What is tested on the GMAT quantitative section

What's Tested on the GMAT: Quantitative Section

The GMAT Quantitative Section is designed to test your quantitative reasoning—your ability to think logically about quant concepts. It covers basic math concepts, including arithmetic, algebra, and geometry, but it’s not truly a math test (though it can certainly feel like it). The section contains two problem types: Data Sufficiency and Problem Solving.

You will need to relearn many of the quant skills you first learned in high school (or earlier!). And you’ll need to learn strategies for approaching the two problem types, Data Sufficiency and Problem Solving, as efficiently as possible.

Finally, you do not get a calculator on the Quant section of the GMAT—so you will have to do your math work by hand.

What is the breakdown of GMAT Quant questions?

  • Time limit: 62 minutes
  • Number of problems: 31
  • Average time per problem: 2 minutes
  • Problem types (typical number): Data Sufficiency (~13–14) and Problem Solving (~17–18)

You’ll have 62 minutes to answer 31 Quant problems, or an average of 2 minutes per problem.

The two problem types, Data Sufficiency and Problem Solving are mixed throughout the section; they can come in any order. You can expect to see about 13 to 14 Data Sufficiency problems and about 17 to 18 Problem Solving problems on the GMAT.

What math skills are tested on the GMAT?

  • Arithmetic, including number properties, percents, fractions, and ratios
  • Algebra, including exponents, linear equations, quadratics, and functions
  • Statistics, including mean, median, and standard deviation
  • Geometry, including lines and angles, polygons, and circles

Problems may be written in “pure math” form or in “story” form, so you’ll also need skill in translating a story into the necessary math concepts to solve.

While you do need to know various rules and formulas, the GMAT is explicitly designed to allow you to take advantage of shortcuts—estimation, testing out a few real numbers, and so on. The GMAT isn’t all that interested in precise calculations; rather, the test mimics the real-world usage you can expect in business school and the working world.

For example, business schools are interested in knowing whether you understand quant concepts well enough to do some quick back-of-the-envelope calculations to determine a rough answer to the CEO’s question—7,500 is good enough; 7,462.39 is unnecessary. Or whether you are able to realize that the sales forecast numbers your coworker just handed you don’t make logical sense—even though you haven’t performed the precise calculations yourself.

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How data sufficiency works

Data Sufficiency, or DS, problems present you with a question and two statements—but they’re not actually asking you to solve the math. Rather, they’re asking you to determine what information would be sufficient/necessary to allow you to do the math…if they asked you to do it.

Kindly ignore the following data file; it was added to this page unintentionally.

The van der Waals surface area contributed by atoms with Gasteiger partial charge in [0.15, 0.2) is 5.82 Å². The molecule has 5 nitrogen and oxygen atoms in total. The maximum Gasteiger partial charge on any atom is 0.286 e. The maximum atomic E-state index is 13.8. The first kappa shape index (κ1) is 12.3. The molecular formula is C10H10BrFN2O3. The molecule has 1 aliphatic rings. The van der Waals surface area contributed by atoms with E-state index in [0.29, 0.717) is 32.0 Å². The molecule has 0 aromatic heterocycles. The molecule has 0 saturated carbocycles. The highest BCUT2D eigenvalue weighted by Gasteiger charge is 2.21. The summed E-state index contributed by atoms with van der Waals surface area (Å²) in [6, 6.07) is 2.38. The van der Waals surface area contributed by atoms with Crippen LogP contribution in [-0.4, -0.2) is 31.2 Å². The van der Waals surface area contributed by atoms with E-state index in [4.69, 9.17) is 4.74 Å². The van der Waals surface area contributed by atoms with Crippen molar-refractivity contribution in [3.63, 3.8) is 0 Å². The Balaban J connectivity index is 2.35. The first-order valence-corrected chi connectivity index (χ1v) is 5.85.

These are a little confusing at first, but the beauty of DS is that you don’t have to actually do most of the math—and you can still solve the problem.

Data sufficiency GMAT practice question 

Data sufficiency GMAT practice question

The first line is the question stem:

If Farai is twice as old as Dmitry, how old is Farai?

This question stem is both asking a question (how old is Farai) and providing a fact that you can use when evaluating the problem (Farai is twice as old as Dmitry).

The next two lines are the two statements:

  1. Samantha is 4 years younger than Dmitry.
  2. Samantha will be 11 years old in 5 years.

Finally, there are five answer choices that encompass the five possible ways you could combine the two statements to be able to calculate an answer to the question. Here’s the shorthand for each answer choice:

(A) Statement (1) works by itself, but statement (2) does not.

(B) Statement (2) works by itself, but statement (1) does not.

(C) Neither statement works by itself, but they do work together.

(D) Each statement works by itself.

(E) Even using both statements together, you can’t answer the question.

These five answer choices are always exactly the same and always given in the exact same order—so you don’t even have to read them on test day. By the time you get to the test, you’ll just know what they are.

First, jot down the fact given in the question stem, as well as the question itself:

F = 2D

F = ?

Pause for a second, What would you need to know in order to be able to solve for F? In this case, if they tell you the value for D, then you can find the value for F. So add a second question to your notes:

F = 2D

F = ? or D = ?

If a particular piece of information allows you to find a unique value for either F or D, then that information is sufficient. On the other hand, if a piece of information doesn’t allow you to find any values for F or D or it gives you multiple possible values, then that information is not sufficient to answer the question.

Next, glance at the two statements and choose one to start. On this one, for example, you might choose to start with statement (2) since it only mentions a third person, Samantha.

Statement (2) does allow you to figure out how old Samantha is today, but that’s irrelevant to the question, since it doesn’t tell you anything about F or D (at least, Samantha’s age is irrelevant without more information…). So statement (2) is pretty quick to evaluate: It is not sufficient to answer the question.

Answers (B) and (D) both say that statement (2) is sufficient to answer the question, so eliminate choices (B) and (D).

Next, look at statement (1)—and only statement (1). Forget that statement (2) exists. (You’ll learn why in a minute.)

Statement (1) by itself provides a relationship between Samantha’s age and Dmitry’s age. But it doesn’t provide an actual age for anyone—not Samantha or Dmitry or Farai. So this statement by itself isn’t sufficient to answer the question; eliminate answer (A), which says that statement (1) works by itself. (If you hadn’t already eliminated answer (D), you could also eliminate that answer now.)